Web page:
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BioMed Research International
Volume 2017, Article ID 3075756, 7 pages
https://doi.org/10.1155/2017/3075756
Research Article

The Performance of the Intubation Difficulty Scale among Obese Parturients Undergoing Cesarean Section

1Anesthesiology Department, Prasat Neurological Institute, Bangkok, Thailand
2Department of Anesthesiology, Maharat Nakhon Ratchasima Hospital, Nakhon Ratchasima, Thailand
3Department of Internal Medicine, Faculty of Medicine, Khon Kaen University, Khon Kaen, Thailand
4Department of Anesthesiology, Faculty of Medicine, Siriraj Hospital, Mahidol University, Bangkok, Thailand

Correspondence should be addressed to Arunotai Siriussawakul; ht.ca.lodiham@ris.iatonura

Received 30 May 2016; Revised 15 November 2016; Accepted 4 January 2017; Published 26 January 2017

Academic Editor: Erwin van Wegen

Copyright © 2017 Jatuporn Eiamcharoenwit et al. This is an open access article distributed under the Creative Commons Attribution License, which permits unrestricted use, distribution, and reproduction in any medium, provided the original work is properly cited.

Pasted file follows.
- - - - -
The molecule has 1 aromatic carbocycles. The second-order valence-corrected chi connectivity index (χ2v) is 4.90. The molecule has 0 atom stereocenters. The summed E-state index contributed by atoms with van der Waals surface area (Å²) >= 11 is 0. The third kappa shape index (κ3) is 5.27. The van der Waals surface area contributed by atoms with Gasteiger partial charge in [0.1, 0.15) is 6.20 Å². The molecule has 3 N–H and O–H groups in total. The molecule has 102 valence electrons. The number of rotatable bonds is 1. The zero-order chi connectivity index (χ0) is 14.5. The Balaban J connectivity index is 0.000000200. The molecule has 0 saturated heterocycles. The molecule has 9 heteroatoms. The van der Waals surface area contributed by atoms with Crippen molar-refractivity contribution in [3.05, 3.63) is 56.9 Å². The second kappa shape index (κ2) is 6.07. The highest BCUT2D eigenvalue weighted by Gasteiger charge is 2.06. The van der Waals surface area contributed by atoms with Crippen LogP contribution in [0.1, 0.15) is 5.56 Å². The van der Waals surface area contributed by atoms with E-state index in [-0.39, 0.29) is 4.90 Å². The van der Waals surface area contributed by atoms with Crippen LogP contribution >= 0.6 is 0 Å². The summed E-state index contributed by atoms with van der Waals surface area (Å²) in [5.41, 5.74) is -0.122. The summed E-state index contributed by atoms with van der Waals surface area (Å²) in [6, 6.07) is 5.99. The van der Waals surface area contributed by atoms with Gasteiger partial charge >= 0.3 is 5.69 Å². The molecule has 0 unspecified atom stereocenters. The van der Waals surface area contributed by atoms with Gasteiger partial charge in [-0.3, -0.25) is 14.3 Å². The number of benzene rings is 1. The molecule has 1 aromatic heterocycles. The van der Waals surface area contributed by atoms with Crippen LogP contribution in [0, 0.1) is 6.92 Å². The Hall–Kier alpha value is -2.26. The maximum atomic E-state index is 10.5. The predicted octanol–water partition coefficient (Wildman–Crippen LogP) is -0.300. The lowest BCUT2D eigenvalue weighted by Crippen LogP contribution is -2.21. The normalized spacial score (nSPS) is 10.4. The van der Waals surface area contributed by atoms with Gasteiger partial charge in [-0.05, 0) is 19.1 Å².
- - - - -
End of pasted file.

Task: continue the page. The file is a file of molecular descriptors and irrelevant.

Abstract

Background. There have not yet been any studies to validate the intubation difficulty scale (IDS) in obese parturients. Objectives of this study were to determine the performance of the IDS in defining difficult intubation (DI) and to identify the optimal cutoff points of the IDS among obese parturients. Methods. This was a prospective observational study. Parturients with a body mass index ≥ 30 kg/m2 who underwent cesarean section utilizing endotracheal intubation were enrolled. The intubating performers were asked to assess the difficulty of endotracheal intubation and categorize it as easy, somewhat DI, and DI. Main Results. A total of 517 parturients were recruited with a mean BMI of 33.9 kg/m2. The incidence of some degree of DI was 14.5%. The area under the receiver operating characteristic curves of the IDS for detecting somewhat DI and DI was 1.0. The optimal cutoff point to define somewhat DI was ≥3 and DI was ≥5, which both had sensitivity and specificity of 100%. Conclusions. The IDS scoring is a good tool for defining DI among obese parturients. The IDS scores of ≥3 and ≥5 are the optimal cutoff points to define somewhat DI and DI, respectively.